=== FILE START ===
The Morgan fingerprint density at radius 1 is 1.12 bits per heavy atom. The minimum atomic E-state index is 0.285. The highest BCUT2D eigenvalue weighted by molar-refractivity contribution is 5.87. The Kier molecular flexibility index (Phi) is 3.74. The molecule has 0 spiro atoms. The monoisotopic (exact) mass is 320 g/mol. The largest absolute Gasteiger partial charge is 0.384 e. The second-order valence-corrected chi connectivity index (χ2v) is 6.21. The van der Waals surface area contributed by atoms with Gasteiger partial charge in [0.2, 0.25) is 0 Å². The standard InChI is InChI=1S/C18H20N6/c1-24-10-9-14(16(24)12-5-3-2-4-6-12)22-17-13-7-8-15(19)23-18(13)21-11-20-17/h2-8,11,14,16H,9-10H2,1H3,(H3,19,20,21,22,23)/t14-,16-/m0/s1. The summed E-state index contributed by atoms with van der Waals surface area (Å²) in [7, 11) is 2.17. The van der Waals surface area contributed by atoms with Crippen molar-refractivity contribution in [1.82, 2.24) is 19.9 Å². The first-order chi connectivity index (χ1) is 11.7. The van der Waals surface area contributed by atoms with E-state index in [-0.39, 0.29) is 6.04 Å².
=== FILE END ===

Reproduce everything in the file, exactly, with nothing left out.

The Morgan fingerprint density at radius 1 is 1.12 bits per heavy atom. The minimum atomic E-state index is 0.285. The highest BCUT2D eigenvalue weighted by molar-refractivity contribution is 5.87. The Kier molecular flexibility index (Phi) is 3.74. The molecule has 0 spiro atoms. The monoisotopic (exact) mass is 320 g/mol. The largest absolute Gasteiger partial charge is 0.384 e. The second-order valence-corrected chi connectivity index (χ2v) is 6.21. The van der Waals surface area contributed by atoms with Gasteiger partial charge in [0.2, 0.25) is 0 Å². The standard InChI is InChI=1S/C18H20N6/c1-24-10-9-14(16(24)12-5-3-2-4-6-12)22-17-13-7-8-15(19)23-18(13)21-11-20-17/h2-8,11,14,16H,9-10H2,1H3,(H3,19,20,21,22,23)/t14-,16-/m0/s1. The summed E-state index contributed by atoms with van der Waals surface area (Å²) in [7, 11) is 2.17. The van der Waals surface area contributed by atoms with Crippen molar-refractivity contribution in [1.82, 2.24) is 19.9 Å². The first-order chi connectivity index (χ1) is 11.7. The van der Waals surface area contributed by atoms with E-state index in [-0.39, 0.29) is 6.04 Å².